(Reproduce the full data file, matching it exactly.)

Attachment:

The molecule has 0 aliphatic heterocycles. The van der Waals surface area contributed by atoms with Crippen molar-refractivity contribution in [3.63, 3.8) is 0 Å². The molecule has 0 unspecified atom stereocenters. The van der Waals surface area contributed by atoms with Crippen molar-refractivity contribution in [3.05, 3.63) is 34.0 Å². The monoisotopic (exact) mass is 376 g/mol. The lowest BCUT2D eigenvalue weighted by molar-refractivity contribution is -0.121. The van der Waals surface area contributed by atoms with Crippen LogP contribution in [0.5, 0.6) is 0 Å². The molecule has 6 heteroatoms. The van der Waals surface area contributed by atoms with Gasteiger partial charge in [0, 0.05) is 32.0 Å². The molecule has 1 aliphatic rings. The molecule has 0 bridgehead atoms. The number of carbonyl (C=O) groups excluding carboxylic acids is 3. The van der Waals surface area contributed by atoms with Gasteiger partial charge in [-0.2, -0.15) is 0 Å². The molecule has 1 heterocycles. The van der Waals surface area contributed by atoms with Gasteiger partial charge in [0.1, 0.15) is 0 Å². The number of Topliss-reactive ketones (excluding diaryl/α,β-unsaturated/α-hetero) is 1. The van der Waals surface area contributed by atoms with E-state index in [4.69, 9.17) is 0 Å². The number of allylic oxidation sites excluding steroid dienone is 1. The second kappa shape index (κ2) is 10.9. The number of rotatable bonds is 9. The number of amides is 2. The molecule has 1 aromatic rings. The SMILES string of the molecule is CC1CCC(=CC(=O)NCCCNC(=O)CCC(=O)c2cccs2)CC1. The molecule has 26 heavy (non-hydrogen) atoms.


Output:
The molecule has 0 aliphatic heterocycles. The van der Waals surface area contributed by atoms with Crippen molar-refractivity contribution in [3.63, 3.8) is 0 Å². The molecule has 0 unspecified atom stereocenters. The van der Waals surface area contributed by atoms with Crippen molar-refractivity contribution in [3.05, 3.63) is 34.0 Å². The monoisotopic (exact) mass is 376 g/mol. The lowest BCUT2D eigenvalue weighted by molar-refractivity contribution is -0.121. The van der Waals surface area contributed by atoms with Crippen LogP contribution in [0.5, 0.6) is 0 Å². The molecule has 6 heteroatoms. The van der Waals surface area contributed by atoms with Gasteiger partial charge in [0, 0.05) is 32.0 Å². The molecule has 1 aliphatic rings. The molecule has 0 bridgehead atoms. The number of carbonyl (C=O) groups excluding carboxylic acids is 3. The van der Waals surface area contributed by atoms with Gasteiger partial charge in [-0.2, -0.15) is 0 Å². The molecule has 1 heterocycles. The van der Waals surface area contributed by atoms with Gasteiger partial charge in [0.1, 0.15) is 0 Å². The number of Topliss-reactive ketones (excluding diaryl/α,β-unsaturated/α-hetero) is 1. The van der Waals surface area contributed by atoms with E-state index in [4.69, 9.17) is 0 Å². The number of allylic oxidation sites excluding steroid dienone is 1. The second kappa shape index (κ2) is 10.9. The number of rotatable bonds is 9. The number of amides is 2. The molecule has 1 aromatic rings. The SMILES string of the molecule is CC1CCC(=CC(=O)NCCCNC(=O)CCC(=O)c2cccs2)CC1. The molecule has 26 heavy (non-hydrogen) atoms.